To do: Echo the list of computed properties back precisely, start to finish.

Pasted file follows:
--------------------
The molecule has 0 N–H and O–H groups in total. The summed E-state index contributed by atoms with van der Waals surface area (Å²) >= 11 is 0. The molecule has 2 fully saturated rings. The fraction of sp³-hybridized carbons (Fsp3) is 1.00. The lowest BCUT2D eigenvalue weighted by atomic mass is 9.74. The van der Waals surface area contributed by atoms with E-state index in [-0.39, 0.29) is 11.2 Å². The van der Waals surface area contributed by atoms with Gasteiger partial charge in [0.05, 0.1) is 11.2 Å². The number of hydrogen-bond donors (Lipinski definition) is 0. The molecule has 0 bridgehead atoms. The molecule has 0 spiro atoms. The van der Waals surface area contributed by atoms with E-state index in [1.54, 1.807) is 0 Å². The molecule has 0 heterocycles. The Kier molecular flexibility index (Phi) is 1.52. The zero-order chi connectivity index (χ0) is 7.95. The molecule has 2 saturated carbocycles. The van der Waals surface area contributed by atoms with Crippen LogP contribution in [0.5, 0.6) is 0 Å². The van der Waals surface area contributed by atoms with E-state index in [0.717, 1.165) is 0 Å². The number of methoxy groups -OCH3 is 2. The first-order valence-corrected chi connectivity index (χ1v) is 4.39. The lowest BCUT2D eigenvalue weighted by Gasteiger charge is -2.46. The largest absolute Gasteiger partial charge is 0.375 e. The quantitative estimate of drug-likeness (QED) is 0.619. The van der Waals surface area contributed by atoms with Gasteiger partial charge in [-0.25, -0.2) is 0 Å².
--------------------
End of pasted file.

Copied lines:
The molecule has 0 N–H and O–H groups in total. The summed E-state index contributed by atoms with van der Waals surface area (Å²) >= 11 is 0. The molecule has 2 fully saturated rings. The fraction of sp³-hybridized carbons (Fsp3) is 1.00. The lowest BCUT2D eigenvalue weighted by atomic mass is 9.74. The van der Waals surface area contributed by atoms with E-state index in [-0.39, 0.29) is 11.2 Å². The van der Waals surface area contributed by atoms with Gasteiger partial charge in [0.05, 0.1) is 11.2 Å². The number of hydrogen-bond donors (Lipinski definition) is 0. The molecule has 0 bridgehead atoms. The molecule has 0 spiro atoms. The van der Waals surface area contributed by atoms with E-state index in [1.54, 1.807) is 0 Å². The molecule has 0 heterocycles. The Kier molecular flexibility index (Phi) is 1.52. The zero-order chi connectivity index (χ0) is 7.95. The molecule has 2 saturated carbocycles. The van der Waals surface area contributed by atoms with Crippen LogP contribution in [0.5, 0.6) is 0 Å². The van der Waals surface area contributed by atoms with E-state index in [0.717, 1.165) is 0 Å². The number of methoxy groups -OCH3 is 2. The first-order valence-corrected chi connectivity index (χ1v) is 4.39. The lowest BCUT2D eigenvalue weighted by Gasteiger charge is -2.46. The largest absolute Gasteiger partial charge is 0.375 e. The quantitative estimate of drug-likeness (QED) is 0.619. The van der Waals surface area contributed by atoms with Gasteiger partial charge in [-0.25, -0.2) is 0 Å².